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Michael Hendrick on The Clash – “I Made Joe Strummer Avoid Drugs!”

clashWorldly Readers,
We miss Joe Strummer. Today we listened to The Clash Live At Shea Stadium and it brought back all those years to the Punk Rock days. Joe’s star still shines bright. He will always be missed by many. He was a good man.
In 1980, the start of the Reagan Era, we bundled up and went to the Sears Store at the mall and stood in line to buy our tickets. That is what you did back then. If you got there early, you got a better seat – it was that simple. We ended up with seats around the seventh row or so…good seats but we must have arrived late since we cannot remember who opened the show.
In the early days of punk, band members made a habit of spitting on the crowd while playing live and the pogoing crowds reciprocated moistly.
Like standing in line, it’s just what you did.
With this in mind and the spirit in our hearts, we set out in the cold last days of February (a crueler month than April, really)to get some drugs for the show. Two things daunted us…Reaganomics and a dry spell, translated ‘no money, no drugs’. As oft happened, we ended up at the door of Crazy Timmy. Crazy Timmy is actually the only person so crazy that we don’t have to change his name here…like Ferd. Timmy had been tossed by the Armed Forces after some schizoid incident involving a stolen tank and a German village.
His Section Eight got him plenty of pills – all the wrong kind. Psyche meds were more primitive in the seventies and eighties. They made you fat and sleepy and depressed. Today we have much-improved meds which give wack-jobs the gumption to initiate a school shooting.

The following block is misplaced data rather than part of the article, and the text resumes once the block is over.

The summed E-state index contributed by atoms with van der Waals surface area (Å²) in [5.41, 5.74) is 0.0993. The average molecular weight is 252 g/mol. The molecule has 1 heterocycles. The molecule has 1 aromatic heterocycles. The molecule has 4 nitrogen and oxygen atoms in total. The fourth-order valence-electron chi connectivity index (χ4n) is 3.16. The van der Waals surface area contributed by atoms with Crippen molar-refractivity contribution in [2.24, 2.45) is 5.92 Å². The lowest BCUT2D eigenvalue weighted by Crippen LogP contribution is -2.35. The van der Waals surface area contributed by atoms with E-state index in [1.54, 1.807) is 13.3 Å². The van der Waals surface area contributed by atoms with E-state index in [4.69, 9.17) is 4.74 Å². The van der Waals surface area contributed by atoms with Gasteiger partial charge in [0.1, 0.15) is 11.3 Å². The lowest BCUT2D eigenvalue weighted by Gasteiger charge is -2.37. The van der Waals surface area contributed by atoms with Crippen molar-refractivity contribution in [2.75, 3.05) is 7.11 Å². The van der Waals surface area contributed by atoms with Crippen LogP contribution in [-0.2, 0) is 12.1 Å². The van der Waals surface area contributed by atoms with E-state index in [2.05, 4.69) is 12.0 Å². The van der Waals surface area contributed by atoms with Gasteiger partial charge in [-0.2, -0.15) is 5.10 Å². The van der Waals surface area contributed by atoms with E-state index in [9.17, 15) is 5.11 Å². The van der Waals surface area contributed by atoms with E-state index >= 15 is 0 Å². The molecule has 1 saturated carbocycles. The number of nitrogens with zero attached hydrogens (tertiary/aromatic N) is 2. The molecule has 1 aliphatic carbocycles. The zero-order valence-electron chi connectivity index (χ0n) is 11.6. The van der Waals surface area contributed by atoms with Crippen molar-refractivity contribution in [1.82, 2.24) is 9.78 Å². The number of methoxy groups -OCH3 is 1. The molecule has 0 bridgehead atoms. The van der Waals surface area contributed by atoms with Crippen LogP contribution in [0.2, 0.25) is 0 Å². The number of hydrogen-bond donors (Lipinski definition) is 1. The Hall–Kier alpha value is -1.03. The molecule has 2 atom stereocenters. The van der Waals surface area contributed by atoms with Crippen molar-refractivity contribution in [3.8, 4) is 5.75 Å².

Timmy dispensed a variety of pills that we never saw before. Even Timmy didn’t take them but he had to get the prescriptions filled so he could keep claiming his full GI benefits for being nutzed. So we pocketed the crappy tablets. We went there to see if we could get some pot to smoke before the show, actually, but even Timmy had no reef. He bought an ounce a month with his VA check and then cut it up into thirty bags or thirty one, for each day of the month; then he would smoke his way through them in the first week.
The pills were an afterthought because we thought he may have something abuse-ably fun.
The main thing we recall is the solid front they put up; Strummer out front, writhing around the mic-stand as he sang, Paul Simonon laying down the bass with legs spread in shooting stance, Topper Headon banging away on the skins and Mick Jones up there with Strummer, playing off him.
They launched into the London Calling Tour and they rocked the Casbah. Michael Hendrick, who drove us to the show, launched a handful of lithium, depakote and other odd dopamine blockers directly at Strummer’s head. Strummer clocked them coming from his spot at the edge of the stage. He ducked to stage left without missing a note. Hendrick volleyed a second, smaller batch of meds at Joe, who avoided them by ducking to stage right.
Yes, Dear Friends, he avoided the drugs.
We were there and saw it happen.
A great show!
God Bless Joe Strummer. We are not sure about Michael Hendrick.

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From The Beat Cookie Jar ~ Re-Beat When Necessary

     Readers, One and All,

     When was the last time you read a piece of Beat literature?  I bet it depends on your age, to a great degree.  I had not read any real Beat lit for close to forty years, until yesterday.  This may sound strange, being as Your Humble Narrator is the assistant editor of the Beat lit journal, Beatdom.